In most cases, yes. This is a topic that should be discussed with your prescribing doctor. That said, there may be supplements you want to use to enhance the fasting effect. This might include: a special fiber supplement to optimize bowel elimination or improve probiotic flora growth, an anti-microbial to help reduce pathogenic microbes growing in the intestines, intestinal/mucosal repair support to improve leaky gut or inflamed tissues, detoxification support to ensure your body clears the toxicants from fat cells out of the body appropriately so that they are not recycled and re-stored, or a additional anti-inflammatory herb to re-train your immune system in the presence of an autoimmune disease.

When is fasting harmful?

Individuals who should not fast include women who are pregnant or actively trying to conceive because when you’re fasting, you are not only restricting calories that a developing embryo needs to grow, but you are also exposing the developing fetus to harmful toxicants that are passing through blood stream on the way out of the body. Individuals with an eating disorder (binge eating, anorexia nervosa, bulimia) or body dysmorphic disorder should not fast. Instead, it’s important for these individuals to work with an appropriate therapist to navigate their relationship with food and body image. Any individual who has a severe health condition should consult their doctor before beginning a fasting program. Any patient with diabetes should also consult their doctor first.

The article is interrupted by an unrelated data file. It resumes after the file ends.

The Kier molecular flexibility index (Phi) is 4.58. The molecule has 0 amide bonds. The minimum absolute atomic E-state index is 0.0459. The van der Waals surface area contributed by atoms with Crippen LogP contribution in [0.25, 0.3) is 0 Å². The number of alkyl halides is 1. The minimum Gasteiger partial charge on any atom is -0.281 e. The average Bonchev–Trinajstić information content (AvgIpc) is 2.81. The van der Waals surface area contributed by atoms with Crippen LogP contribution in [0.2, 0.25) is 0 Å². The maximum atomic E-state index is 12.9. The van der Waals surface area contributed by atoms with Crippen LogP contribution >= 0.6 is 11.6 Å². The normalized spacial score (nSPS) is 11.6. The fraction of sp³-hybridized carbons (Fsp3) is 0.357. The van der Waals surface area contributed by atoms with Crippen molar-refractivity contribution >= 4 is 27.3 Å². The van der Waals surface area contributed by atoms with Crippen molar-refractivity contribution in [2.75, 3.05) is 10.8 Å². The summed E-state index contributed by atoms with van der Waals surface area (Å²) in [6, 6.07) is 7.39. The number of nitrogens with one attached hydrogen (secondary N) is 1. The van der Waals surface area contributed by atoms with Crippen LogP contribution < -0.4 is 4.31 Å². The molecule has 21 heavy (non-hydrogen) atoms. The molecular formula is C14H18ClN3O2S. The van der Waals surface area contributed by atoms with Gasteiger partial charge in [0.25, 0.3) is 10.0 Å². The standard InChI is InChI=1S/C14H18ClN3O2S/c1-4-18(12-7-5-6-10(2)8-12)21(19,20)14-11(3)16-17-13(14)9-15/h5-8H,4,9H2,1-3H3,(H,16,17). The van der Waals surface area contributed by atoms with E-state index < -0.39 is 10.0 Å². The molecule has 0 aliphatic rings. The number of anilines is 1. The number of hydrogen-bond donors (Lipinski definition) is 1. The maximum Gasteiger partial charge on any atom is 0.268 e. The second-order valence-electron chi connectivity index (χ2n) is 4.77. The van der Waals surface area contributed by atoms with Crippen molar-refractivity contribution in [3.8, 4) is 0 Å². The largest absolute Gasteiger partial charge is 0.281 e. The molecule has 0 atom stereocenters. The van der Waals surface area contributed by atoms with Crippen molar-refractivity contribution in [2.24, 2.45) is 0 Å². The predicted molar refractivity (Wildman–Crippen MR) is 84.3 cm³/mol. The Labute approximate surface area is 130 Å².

I have been asked by patients if it’s OK for them to engage in intermittent fasting if they are already at their target weight. My general answer (excluding above exceptions) is yes. When you are fasting for short periods of time, you allow your body all of the other benefits of cleansing, toxicant elimination, inflammation reduction, cellular repair and increased longevity even if you don’t need to lose extra pounds. These individuals, however, are not necessarily good candidates for longer fasts that exceed a few days.

Writing purposes only:

Resources:

http://www.johnshopkinshealthreview.com/issues/spring-summer-2016/articles/are-there-any-proven-benefits-to-fasting

https://www.ncbi.nlm.nih.gov/pubmed/26384657

https://www.ncbi.nlm.nih.gov/pubmed/22889512

https://www.ncbi.nlm.nih.gov/pubmed/26374764